Spike Milligan, “The Q5 Piano Tune” (1969)
Though they couldn’t have been more different, George Martin and the Beatles (particularly John Lennon) bonded over their shared love of Fifties British radio comedy The Goon Show. The show was written, created by and starred Spike Milligan, a father of British yuks and friend of Martin, who produced records for his group the Goons. As Bruce Pollack’s If You Like the Beatles notes, Martin used “ingenious sound effects, engineered through a mastery of echo, reverb, multiple edits and playing with recording tape speeds, all of which became the hallmarks of the Beatles studio repertoire.” In the late Sixties, Milligan created a surreal sketch show, Q5, with skits that didn’t have beginning or ends – Terry Jones noted it as a huge influence on Monty Python’s Flying Circus. Martin produced Q5‘s bizarre theme song, which showcased all of his innovative hallmarks.
Paul McCartney and Wings, “Live and Let Die” (1973)
When the producers of the eighth Bond instalment asked Paul McCartney to record the theme to Live and Let Die, the former Beatle knew just the producer he wanted: A guy he’d worked with in the past and had already recorded his own Bond theme. George Martin not only helped McCartney whip up a suitably cinematic production, he arranged the song’s thrilling orchestral break. When Martin played the track for the producers, he was surprised at their response: “Great. Like what you did. Very nice record. Like the score. Now tell me, who do you think we should get to sing it?” Martin diplomatically explained that McCartney did at least as good a vocal job as their suggestion, Thelma Houston, would have. And after successfully lobbying for McCartney’s performance, he was hired to create the full musical score for the film – the first Bond picture not soundtracked by John Barry.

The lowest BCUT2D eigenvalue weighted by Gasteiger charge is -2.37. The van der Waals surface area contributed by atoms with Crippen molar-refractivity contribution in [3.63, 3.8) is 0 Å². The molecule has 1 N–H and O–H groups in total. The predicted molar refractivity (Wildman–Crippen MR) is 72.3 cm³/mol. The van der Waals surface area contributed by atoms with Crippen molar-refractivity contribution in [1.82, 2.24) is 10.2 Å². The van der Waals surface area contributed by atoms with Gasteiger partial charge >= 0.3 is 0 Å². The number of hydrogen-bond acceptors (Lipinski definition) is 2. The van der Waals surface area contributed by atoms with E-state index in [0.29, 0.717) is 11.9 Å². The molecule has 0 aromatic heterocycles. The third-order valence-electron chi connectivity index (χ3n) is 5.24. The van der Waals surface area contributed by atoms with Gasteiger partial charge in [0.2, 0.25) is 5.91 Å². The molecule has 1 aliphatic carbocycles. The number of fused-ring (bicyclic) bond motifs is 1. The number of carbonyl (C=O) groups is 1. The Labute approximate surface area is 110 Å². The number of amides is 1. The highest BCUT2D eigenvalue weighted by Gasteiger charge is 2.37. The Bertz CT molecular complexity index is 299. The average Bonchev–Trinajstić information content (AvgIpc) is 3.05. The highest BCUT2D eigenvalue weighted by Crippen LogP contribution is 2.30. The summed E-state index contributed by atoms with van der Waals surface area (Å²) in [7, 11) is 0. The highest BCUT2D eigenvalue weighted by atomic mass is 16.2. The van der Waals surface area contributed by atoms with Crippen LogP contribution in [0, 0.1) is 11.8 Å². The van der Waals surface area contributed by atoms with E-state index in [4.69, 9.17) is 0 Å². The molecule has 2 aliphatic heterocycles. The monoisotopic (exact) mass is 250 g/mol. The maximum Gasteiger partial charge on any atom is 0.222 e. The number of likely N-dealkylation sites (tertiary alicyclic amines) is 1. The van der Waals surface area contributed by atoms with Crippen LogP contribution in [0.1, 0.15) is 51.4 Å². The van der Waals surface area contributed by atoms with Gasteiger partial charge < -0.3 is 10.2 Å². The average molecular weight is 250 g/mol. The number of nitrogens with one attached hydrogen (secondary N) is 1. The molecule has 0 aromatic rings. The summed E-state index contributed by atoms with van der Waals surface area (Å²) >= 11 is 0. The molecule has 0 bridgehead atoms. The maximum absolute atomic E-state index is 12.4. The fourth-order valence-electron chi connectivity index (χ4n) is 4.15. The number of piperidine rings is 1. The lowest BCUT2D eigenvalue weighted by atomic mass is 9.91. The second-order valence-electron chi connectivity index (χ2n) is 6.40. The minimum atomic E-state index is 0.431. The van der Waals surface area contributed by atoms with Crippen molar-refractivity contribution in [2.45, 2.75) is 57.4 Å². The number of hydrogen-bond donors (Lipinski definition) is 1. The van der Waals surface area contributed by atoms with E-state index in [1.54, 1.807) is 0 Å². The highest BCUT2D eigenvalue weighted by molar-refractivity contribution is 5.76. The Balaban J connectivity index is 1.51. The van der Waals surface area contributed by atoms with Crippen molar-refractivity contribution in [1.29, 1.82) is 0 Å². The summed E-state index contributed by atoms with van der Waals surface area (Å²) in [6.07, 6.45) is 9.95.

Mahavishnu Orchestra, “Smile of the Beyond” (1974)